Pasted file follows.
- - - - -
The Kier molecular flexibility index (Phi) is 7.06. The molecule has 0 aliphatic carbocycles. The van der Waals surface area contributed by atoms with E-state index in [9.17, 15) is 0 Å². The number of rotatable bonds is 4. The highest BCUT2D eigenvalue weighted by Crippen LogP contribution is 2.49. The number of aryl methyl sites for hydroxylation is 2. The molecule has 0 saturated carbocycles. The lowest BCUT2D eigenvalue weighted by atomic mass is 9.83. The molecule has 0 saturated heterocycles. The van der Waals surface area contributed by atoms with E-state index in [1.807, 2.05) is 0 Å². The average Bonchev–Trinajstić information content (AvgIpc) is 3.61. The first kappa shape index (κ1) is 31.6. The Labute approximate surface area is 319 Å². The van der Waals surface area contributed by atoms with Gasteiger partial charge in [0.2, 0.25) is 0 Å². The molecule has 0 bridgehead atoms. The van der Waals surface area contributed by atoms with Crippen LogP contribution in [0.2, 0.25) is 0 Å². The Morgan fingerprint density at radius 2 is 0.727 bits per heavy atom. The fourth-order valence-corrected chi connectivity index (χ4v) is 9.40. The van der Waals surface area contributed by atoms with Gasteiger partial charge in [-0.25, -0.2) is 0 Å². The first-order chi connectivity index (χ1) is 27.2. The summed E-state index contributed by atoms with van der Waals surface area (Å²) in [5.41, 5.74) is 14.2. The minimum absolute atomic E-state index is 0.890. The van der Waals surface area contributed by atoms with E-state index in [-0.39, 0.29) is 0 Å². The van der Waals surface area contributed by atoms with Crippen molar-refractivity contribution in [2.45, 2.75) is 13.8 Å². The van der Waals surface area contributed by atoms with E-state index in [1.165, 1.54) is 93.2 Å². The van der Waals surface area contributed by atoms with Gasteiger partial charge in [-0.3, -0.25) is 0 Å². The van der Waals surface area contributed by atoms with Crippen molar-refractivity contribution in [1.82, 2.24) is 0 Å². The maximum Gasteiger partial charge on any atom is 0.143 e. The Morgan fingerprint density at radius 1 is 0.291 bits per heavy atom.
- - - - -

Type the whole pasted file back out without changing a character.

The Kier molecular flexibility index (Phi) is 7.06. The molecule has 0 aliphatic carbocycles. The van der Waals surface area contributed by atoms with E-state index in [9.17, 15) is 0 Å². The number of rotatable bonds is 4. The highest BCUT2D eigenvalue weighted by Crippen LogP contribution is 2.49. The number of aryl methyl sites for hydroxylation is 2. The molecule has 0 saturated carbocycles. The lowest BCUT2D eigenvalue weighted by atomic mass is 9.83. The molecule has 0 saturated heterocycles. The van der Waals surface area contributed by atoms with E-state index in [1.807, 2.05) is 0 Å². The average Bonchev–Trinajstić information content (AvgIpc) is 3.61. The first kappa shape index (κ1) is 31.6. The Labute approximate surface area is 319 Å². The van der Waals surface area contributed by atoms with Gasteiger partial charge in [0.2, 0.25) is 0 Å². The molecule has 0 bridgehead atoms. The van der Waals surface area contributed by atoms with Crippen LogP contribution in [0.2, 0.25) is 0 Å². The Morgan fingerprint density at radius 2 is 0.727 bits per heavy atom. The fourth-order valence-corrected chi connectivity index (χ4v) is 9.40. The van der Waals surface area contributed by atoms with Gasteiger partial charge in [-0.25, -0.2) is 0 Å². The first-order chi connectivity index (χ1) is 27.2. The summed E-state index contributed by atoms with van der Waals surface area (Å²) in [5.41, 5.74) is 14.2. The minimum absolute atomic E-state index is 0.890. The van der Waals surface area contributed by atoms with E-state index in [-0.39, 0.29) is 0 Å². The van der Waals surface area contributed by atoms with Crippen molar-refractivity contribution in [2.45, 2.75) is 13.8 Å². The van der Waals surface area contributed by atoms with E-state index in [1.165, 1.54) is 93.2 Å². The van der Waals surface area contributed by atoms with Gasteiger partial charge in [-0.3, -0.25) is 0 Å². The van der Waals surface area contributed by atoms with Crippen molar-refractivity contribution in [1.82, 2.24) is 0 Å². The maximum Gasteiger partial charge on any atom is 0.143 e. The Morgan fingerprint density at radius 1 is 0.291 bits per heavy atom.